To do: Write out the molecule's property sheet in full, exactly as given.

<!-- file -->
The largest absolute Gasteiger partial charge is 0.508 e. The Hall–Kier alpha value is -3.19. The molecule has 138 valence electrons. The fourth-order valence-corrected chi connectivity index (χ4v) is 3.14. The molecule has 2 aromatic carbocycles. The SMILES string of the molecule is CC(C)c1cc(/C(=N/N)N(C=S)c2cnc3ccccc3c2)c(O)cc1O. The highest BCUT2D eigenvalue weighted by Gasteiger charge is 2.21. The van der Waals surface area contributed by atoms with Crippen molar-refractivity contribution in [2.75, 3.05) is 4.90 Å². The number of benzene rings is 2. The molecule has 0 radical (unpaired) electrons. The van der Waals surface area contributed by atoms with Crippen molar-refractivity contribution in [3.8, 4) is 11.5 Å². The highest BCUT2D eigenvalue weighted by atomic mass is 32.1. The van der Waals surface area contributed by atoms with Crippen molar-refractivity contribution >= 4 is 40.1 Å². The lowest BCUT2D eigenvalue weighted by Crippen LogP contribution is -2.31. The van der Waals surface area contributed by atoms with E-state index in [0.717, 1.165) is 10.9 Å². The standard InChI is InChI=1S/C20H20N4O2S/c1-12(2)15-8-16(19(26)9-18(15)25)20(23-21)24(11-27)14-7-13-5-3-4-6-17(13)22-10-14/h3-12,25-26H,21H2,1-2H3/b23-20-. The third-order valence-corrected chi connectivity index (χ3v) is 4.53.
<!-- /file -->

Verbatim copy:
The largest absolute Gasteiger partial charge is 0.508 e. The Hall–Kier alpha value is -3.19. The molecule has 138 valence electrons. The fourth-order valence-corrected chi connectivity index (χ4v) is 3.14. The molecule has 2 aromatic carbocycles. The SMILES string of the molecule is CC(C)c1cc(/C(=N/N)N(C=S)c2cnc3ccccc3c2)c(O)cc1O. The highest BCUT2D eigenvalue weighted by Gasteiger charge is 2.21. The van der Waals surface area contributed by atoms with Crippen molar-refractivity contribution in [2.75, 3.05) is 4.90 Å². The number of benzene rings is 2. The molecule has 0 radical (unpaired) electrons. The van der Waals surface area contributed by atoms with Crippen molar-refractivity contribution in [3.8, 4) is 11.5 Å². The highest BCUT2D eigenvalue weighted by atomic mass is 32.1. The van der Waals surface area contributed by atoms with Crippen molar-refractivity contribution >= 4 is 40.1 Å². The lowest BCUT2D eigenvalue weighted by Crippen LogP contribution is -2.31. The van der Waals surface area contributed by atoms with E-state index in [0.717, 1.165) is 10.9 Å². The standard InChI is InChI=1S/C20H20N4O2S/c1-12(2)15-8-16(19(26)9-18(15)25)20(23-21)24(11-27)14-7-13-5-3-4-6-17(13)22-10-14/h3-12,25-26H,21H2,1-2H3/b23-20-. The third-order valence-corrected chi connectivity index (χ3v) is 4.53.